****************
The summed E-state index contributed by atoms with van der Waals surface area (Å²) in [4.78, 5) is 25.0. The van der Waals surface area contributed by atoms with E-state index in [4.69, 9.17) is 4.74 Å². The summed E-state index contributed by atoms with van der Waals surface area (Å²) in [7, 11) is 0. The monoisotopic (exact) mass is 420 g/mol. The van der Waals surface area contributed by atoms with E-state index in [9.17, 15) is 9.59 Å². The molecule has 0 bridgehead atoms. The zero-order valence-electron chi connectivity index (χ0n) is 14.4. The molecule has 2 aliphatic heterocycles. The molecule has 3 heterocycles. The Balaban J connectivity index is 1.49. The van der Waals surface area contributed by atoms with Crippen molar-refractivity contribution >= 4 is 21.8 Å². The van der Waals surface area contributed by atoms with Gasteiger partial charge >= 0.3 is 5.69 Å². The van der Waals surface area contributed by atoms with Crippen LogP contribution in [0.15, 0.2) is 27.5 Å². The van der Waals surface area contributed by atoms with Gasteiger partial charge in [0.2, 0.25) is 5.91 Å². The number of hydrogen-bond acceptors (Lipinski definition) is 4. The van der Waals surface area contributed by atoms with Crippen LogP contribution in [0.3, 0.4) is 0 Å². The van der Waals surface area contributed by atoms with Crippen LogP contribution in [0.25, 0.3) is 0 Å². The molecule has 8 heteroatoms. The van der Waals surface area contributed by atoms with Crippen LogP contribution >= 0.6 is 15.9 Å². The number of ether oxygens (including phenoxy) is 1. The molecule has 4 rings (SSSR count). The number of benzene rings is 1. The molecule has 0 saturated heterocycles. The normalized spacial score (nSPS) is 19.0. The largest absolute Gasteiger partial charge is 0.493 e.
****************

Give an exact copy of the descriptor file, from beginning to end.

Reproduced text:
The summed E-state index contributed by atoms with van der Waals surface area (Å²) in [4.78, 5) is 25.0. The van der Waals surface area contributed by atoms with E-state index in [4.69, 9.17) is 4.74 Å². The summed E-state index contributed by atoms with van der Waals surface area (Å²) in [7, 11) is 0. The monoisotopic (exact) mass is 420 g/mol. The van der Waals surface area contributed by atoms with E-state index in [9.17, 15) is 9.59 Å². The molecule has 0 bridgehead atoms. The zero-order valence-electron chi connectivity index (χ0n) is 14.4. The molecule has 2 aliphatic heterocycles. The molecule has 3 heterocycles. The Balaban J connectivity index is 1.49. The van der Waals surface area contributed by atoms with Crippen molar-refractivity contribution >= 4 is 21.8 Å². The van der Waals surface area contributed by atoms with Gasteiger partial charge >= 0.3 is 5.69 Å². The van der Waals surface area contributed by atoms with Crippen LogP contribution in [0.15, 0.2) is 27.5 Å². The van der Waals surface area contributed by atoms with Gasteiger partial charge in [0.2, 0.25) is 5.91 Å². The number of hydrogen-bond acceptors (Lipinski definition) is 4. The van der Waals surface area contributed by atoms with Crippen LogP contribution in [0.3, 0.4) is 0 Å². The van der Waals surface area contributed by atoms with Crippen LogP contribution in [0.25, 0.3) is 0 Å². The molecule has 8 heteroatoms. The van der Waals surface area contributed by atoms with Crippen LogP contribution >= 0.6 is 15.9 Å². The number of ether oxygens (including phenoxy) is 1. The molecule has 4 rings (SSSR count). The number of benzene rings is 1. The molecule has 0 saturated heterocycles. The normalized spacial score (nSPS) is 19.0. The largest absolute Gasteiger partial charge is 0.493 e.